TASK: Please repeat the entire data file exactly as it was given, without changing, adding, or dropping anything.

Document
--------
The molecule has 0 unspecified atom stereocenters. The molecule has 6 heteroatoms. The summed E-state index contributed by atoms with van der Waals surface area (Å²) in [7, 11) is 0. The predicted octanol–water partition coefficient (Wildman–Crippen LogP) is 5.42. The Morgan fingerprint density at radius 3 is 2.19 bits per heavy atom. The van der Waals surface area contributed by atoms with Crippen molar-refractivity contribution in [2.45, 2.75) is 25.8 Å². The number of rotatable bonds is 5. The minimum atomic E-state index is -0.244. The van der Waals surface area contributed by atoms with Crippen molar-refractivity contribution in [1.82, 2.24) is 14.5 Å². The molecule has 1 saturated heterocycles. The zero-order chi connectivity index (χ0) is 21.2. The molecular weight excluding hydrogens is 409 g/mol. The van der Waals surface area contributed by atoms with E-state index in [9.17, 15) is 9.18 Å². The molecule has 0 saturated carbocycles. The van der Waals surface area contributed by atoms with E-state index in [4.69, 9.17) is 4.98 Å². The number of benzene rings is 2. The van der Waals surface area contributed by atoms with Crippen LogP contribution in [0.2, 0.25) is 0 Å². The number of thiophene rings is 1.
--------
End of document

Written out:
The molecule has 0 unspecified atom stereocenters. The molecule has 6 heteroatoms. The summed E-state index contributed by atoms with van der Waals surface area (Å²) in [7, 11) is 0. The predicted octanol–water partition coefficient (Wildman–Crippen LogP) is 5.42. The Morgan fingerprint density at radius 3 is 2.19 bits per heavy atom. The van der Waals surface area contributed by atoms with Crippen molar-refractivity contribution in [2.45, 2.75) is 25.8 Å². The number of rotatable bonds is 5. The minimum atomic E-state index is -0.244. The van der Waals surface area contributed by atoms with Crippen molar-refractivity contribution in [1.82, 2.24) is 14.5 Å². The molecule has 1 saturated heterocycles. The zero-order chi connectivity index (χ0) is 21.2. The molecular weight excluding hydrogens is 409 g/mol. The van der Waals surface area contributed by atoms with E-state index in [9.17, 15) is 9.18 Å². The molecule has 0 saturated carbocycles. The van der Waals surface area contributed by atoms with E-state index in [4.69, 9.17) is 4.98 Å². The number of benzene rings is 2. The van der Waals surface area contributed by atoms with Crippen LogP contribution in [0.2, 0.25) is 0 Å². The number of thiophene rings is 1.